Monday, October 12, 2009

Sen. Keller invesitgates UNM's brain drain

After reviewing the census demographic research presented to the Legislative Economic and Rural Development Committee on New Mexico’s “Brain Drain” Problem, Senator Keller has announced plans to craft legislation to help address deep structural challenges in New Mexico’s labor force.

“We can’t expect to build a rich diverse growing economy when 60% of our work force leaves the state. This is big reason why, we continue to, and may remain near the bottom of the nation when it comes to GDP and productivity. We invest in citizens’ education, we provide lottery scholarships for our Universities and our investments are walking right out of the state," said Keller.

"Like most New Mexican’s I thought most native born folks come back at some point, but this study shows that is a myth, its only 2%," said Keller. "I’m concerned about how our state competes regionally when 8 out 10 people who are born here moving to states nearby for higher paying jobs."

The UNM study conducted by Dr. Dely Alcantara found, among other things, that 60% of born New Mexican’s leave our state after schooling and only 2% return. 8 out 10 of the individuals who leave go to neighboring states. It also found the “Brain Drain” effect; those who have a higher degree are 4x more likely to leave than the average person born in New Mexico.

"The “brain drain” means there is a finite amount of good jobs that will come to our state because there simply isn’t enough talent. For economic development to stick we have to create ‘clusters’ where generations of New Mexicans are matched with good jobs in a particular industry. We’ve got craft our economic development policy to keep our top talent and bring those who’ve left home,” Senator Keller explained at the committee meeting.

He outlined several proposals that could be used to help support talent retention in our state:

  • Track the long term demand for particular jobs in our state (for example the number of engineers we need over the next 10 years) and supply of labor we are graduating at our universities (the number of engineer graduates) to better inform the business community and higher education curriculum.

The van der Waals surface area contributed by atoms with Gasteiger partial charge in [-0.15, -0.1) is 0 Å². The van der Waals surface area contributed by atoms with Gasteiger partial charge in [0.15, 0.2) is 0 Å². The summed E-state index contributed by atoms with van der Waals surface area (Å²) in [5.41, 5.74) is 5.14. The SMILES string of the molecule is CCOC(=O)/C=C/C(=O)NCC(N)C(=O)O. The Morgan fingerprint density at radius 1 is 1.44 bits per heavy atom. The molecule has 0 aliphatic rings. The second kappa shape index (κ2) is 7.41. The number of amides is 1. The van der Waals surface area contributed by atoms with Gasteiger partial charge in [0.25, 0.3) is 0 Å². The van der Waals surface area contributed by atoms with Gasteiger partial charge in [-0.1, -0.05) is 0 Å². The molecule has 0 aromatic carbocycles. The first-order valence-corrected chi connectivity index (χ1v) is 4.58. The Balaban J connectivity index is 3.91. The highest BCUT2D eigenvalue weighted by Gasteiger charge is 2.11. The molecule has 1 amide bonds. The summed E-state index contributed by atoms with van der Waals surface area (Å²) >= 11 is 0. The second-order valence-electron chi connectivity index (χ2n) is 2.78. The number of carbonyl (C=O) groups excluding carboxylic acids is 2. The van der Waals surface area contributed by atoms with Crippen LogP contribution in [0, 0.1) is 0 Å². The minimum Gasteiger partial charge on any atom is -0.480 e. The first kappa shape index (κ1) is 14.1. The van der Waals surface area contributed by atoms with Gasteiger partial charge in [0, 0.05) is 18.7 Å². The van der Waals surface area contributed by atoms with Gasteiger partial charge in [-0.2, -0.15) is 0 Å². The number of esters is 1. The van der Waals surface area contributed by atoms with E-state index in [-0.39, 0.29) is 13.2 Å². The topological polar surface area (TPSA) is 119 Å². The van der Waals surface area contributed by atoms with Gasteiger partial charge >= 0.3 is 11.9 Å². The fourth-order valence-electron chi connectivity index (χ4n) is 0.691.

• Bolster our 40+ state industry incentives to include preferences for ‘returnees’ (born New Mexicans who have left) and native born New Mexicans, specific increased percentages of New Mexicans in management and ‘career path’ positions.

“This will link our business development initiatives to help stop the Brain Drain and prevent us from becoming a ‘low cost’ labor provider for the rest of the country,” Senator Keller noted.

  • Refocus our incentives programs toward supporting ‘economic clusters’ which include supply chain partners for key industries rather than only for specific industries.
  • Reinstate a State Planning Office to provide a long term strategic planning arm for our state government that can coordinate services, education and economic development efforts against changes in our state’s workforce demographics
  • Provide greater point preferences for New Mexico companies in government contracting to help create more jobs locally
  • Stream line business registration and licensing to make it easier for entrepreneurs to start a business is our state
  • Support access to the types of financing need to support local small business job creation like entrepreneur/venture capital, micro lending, job training funding, incubators and small business lending.
Last session, Senator Keller sponsored SB 175 to add “returnees” to the JTIP program which was adopted by the program this summer. He also sponsored SJM13 requiring the states bureau of economic research to track long term workforce supply and demand. Senator Keller shared he will be drafting legislation on these topics and will introduce them next session if the topics are in line with the Governor’s call, if not they will be rolled in the next 60 day.

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